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Pages of laws (books 7 - 12)



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laws (books 7 - 12)   


two portions and distribute them among slaves and freemen, he having
power to determine the quantity and quality. And what remains he shall
distribute by measure and numb among the animals who have to be
sustained from the earth, taking the whole number of them.
In the second place, our citizens should have separate houses duly
ordered, and this will be the order proper for men like them. There
shall be twelve hamlets, one in the middle of each twelfth portion,
and in each hamlet they shall first set apart a market-place, and
the temples of the Gods, and of their attendant demigods; and if there
be any local deities of the Magnetes, or holy seats of other ancient
deities, whose memory has been preserved, to these let them pay
their ancient honours. But Hestia, and Zeus, and Athene will have
temples everywhere together with the God who presides in each of the
twelve districts. And the first erection of houses shall be around
these temples, where the ground is highest, in order to provide the
safest and most defensible place of retreat for the guards. All the
rest of the country they shall settle in the following manner:-They
shall make thirteen divisions of the craftsmen; one of them they shall
establish in the city, and this, again, they shall subdivide into
twelve lesser divisions, among the twelve districts of the city, and
the remainder shall be distributed in the country round about; and
in each village they shall settle various classes of craftsmen, with a
view to the convenience of the husbandmen. And the chief officers of
the wardens of the country shall superintend all these matters, and
see how many of them, and which class of them, each place requires;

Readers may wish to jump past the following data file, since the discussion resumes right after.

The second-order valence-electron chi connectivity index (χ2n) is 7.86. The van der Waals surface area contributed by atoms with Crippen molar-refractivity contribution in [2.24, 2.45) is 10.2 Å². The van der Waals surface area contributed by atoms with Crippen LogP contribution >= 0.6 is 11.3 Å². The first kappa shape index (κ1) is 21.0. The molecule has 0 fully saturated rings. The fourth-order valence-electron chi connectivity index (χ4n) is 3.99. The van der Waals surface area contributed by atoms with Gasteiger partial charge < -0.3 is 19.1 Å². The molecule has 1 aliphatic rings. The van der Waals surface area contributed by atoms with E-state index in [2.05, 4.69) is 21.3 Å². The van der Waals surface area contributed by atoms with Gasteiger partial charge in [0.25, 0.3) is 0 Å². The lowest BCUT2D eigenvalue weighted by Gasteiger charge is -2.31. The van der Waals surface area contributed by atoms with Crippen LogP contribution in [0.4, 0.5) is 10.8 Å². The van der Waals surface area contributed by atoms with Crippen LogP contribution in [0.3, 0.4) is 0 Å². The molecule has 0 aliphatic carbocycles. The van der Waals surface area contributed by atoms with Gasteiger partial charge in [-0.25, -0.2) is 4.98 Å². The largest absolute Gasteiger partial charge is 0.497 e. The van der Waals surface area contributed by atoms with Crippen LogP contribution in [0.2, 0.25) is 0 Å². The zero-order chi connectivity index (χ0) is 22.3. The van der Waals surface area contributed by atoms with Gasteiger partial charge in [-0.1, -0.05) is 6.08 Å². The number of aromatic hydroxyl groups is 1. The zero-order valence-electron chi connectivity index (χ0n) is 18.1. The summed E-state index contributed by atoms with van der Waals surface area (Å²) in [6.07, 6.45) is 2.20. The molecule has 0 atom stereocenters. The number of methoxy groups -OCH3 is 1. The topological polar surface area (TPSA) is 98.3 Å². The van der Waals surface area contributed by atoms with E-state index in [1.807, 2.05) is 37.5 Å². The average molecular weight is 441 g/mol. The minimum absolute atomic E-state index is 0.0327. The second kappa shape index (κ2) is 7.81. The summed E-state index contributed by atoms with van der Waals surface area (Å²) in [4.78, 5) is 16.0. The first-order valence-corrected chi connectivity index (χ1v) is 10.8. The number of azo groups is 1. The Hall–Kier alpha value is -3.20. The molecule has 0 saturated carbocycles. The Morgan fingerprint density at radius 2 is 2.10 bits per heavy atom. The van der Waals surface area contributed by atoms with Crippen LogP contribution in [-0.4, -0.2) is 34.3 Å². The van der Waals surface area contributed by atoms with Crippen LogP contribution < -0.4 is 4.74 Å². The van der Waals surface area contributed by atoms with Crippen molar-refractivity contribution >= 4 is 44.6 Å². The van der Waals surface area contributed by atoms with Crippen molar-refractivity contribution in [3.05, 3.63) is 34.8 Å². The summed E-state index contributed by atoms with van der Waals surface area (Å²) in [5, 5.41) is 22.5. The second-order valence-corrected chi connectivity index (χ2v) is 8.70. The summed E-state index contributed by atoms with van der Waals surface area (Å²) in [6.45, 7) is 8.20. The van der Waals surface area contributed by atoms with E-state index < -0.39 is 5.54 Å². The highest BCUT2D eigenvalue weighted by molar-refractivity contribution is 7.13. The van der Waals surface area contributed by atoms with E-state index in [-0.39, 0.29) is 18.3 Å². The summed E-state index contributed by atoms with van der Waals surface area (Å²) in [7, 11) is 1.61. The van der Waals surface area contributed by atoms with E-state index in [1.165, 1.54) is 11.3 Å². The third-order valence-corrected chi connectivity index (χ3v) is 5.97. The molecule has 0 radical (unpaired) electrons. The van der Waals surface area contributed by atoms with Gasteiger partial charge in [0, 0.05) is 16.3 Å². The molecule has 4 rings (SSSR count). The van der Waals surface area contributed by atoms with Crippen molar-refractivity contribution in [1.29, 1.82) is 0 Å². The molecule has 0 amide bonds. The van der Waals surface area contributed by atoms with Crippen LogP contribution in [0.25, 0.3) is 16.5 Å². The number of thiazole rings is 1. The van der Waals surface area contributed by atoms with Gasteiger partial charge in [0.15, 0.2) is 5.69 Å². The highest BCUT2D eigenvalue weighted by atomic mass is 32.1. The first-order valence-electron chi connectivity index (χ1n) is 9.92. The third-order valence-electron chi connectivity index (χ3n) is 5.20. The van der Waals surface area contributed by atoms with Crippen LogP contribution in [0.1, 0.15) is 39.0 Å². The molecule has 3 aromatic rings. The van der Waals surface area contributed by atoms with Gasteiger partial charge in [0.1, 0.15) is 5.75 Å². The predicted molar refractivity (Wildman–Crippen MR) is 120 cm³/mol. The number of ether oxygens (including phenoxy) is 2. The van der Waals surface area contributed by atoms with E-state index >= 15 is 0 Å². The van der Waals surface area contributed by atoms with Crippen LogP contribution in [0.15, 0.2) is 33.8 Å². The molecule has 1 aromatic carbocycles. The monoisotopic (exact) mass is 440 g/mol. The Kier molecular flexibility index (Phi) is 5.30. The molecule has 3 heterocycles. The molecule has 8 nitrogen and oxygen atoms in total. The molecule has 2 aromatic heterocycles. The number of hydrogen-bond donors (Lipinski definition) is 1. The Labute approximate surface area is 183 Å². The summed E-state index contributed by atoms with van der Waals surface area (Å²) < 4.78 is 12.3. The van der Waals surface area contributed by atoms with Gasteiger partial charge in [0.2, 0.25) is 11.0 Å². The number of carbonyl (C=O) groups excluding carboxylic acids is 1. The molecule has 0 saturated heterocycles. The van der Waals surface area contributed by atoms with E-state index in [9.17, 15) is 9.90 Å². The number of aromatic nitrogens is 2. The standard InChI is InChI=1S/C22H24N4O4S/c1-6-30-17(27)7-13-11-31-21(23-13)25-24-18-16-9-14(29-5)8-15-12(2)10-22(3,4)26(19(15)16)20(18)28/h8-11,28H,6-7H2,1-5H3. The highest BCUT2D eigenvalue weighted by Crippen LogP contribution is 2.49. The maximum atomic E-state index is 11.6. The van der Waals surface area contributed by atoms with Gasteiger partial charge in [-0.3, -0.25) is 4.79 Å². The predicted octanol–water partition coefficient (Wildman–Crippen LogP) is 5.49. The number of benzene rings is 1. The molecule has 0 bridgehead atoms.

and fix them where they are likely to be least troublesome, and most
useful to the husbandman. And the wardens of the city shall see to
similar matters in the city.
Now the wardens of the agora ought to see to the details of the
agora. Their first care, after the temples which are in the agora have
been seen to, should be to prevent any one from doing any in
dealings between man and man; in the second; place, as being
inspectors of temperance and violence, they should chastise him who
requires chastisement. Touching articles of gale, they should first
see whether the articles which the citizens are under regulations to
sell to strangers are sold to them, as the law ordains. And let the
law be as follows:-on the first day of the month, the persons in
charge, whoever they are, whether strangers or slaves, who have the
charge on behalf of the citizens, shall produce to the strangers the
portion which falls to them, in the first place, a twelfth portion
of the corn;-the stranger shall purchase corn for the whole month, and
other cereals, on the first market day; and on the tenth day of the
month the one party shall sell, and the other buy, liquids
sufficient to last during the whole month; and on the twenty-third day
there shall be a sale of animals by those who are willing to sell to
the people who want to buy, and of implements and other things which
husbandmen sell (such as skins and all kinds of clothing, either woven
or made of felt and other goods of the same sort), and which strangers
are compelled to buy and purchase of others. As to the retail trade in
these things, whether of barley or wheat set apart for meal and flour,
or any other kind of food, no one shall sell them to citizens or their
slaves, nor shall any one buy of a citizen; but let the stranger
sell them in the market of strangers, to artisans and their slaves,
making an exchange of wine and food, which is commonly called retail
trade. And butchers shall offer for sale parts of dismembered
animals to the strangers, and artisans, and their servants. Let any
stranger who likes buy fuel from day to day wholesale, from those
who have the care of it in the country, and let him sell to the
strangers as much he pleases and when he pleases. As to other goods
and implements which are likely to be wanted, they shall sell them
in common market, at any place which the guardians of the law and
the wardens of the market and city, choosing according to their
judgment, shall determine; at such places they shall exchange money
for goods, and goods for money, neither party giving credit to the

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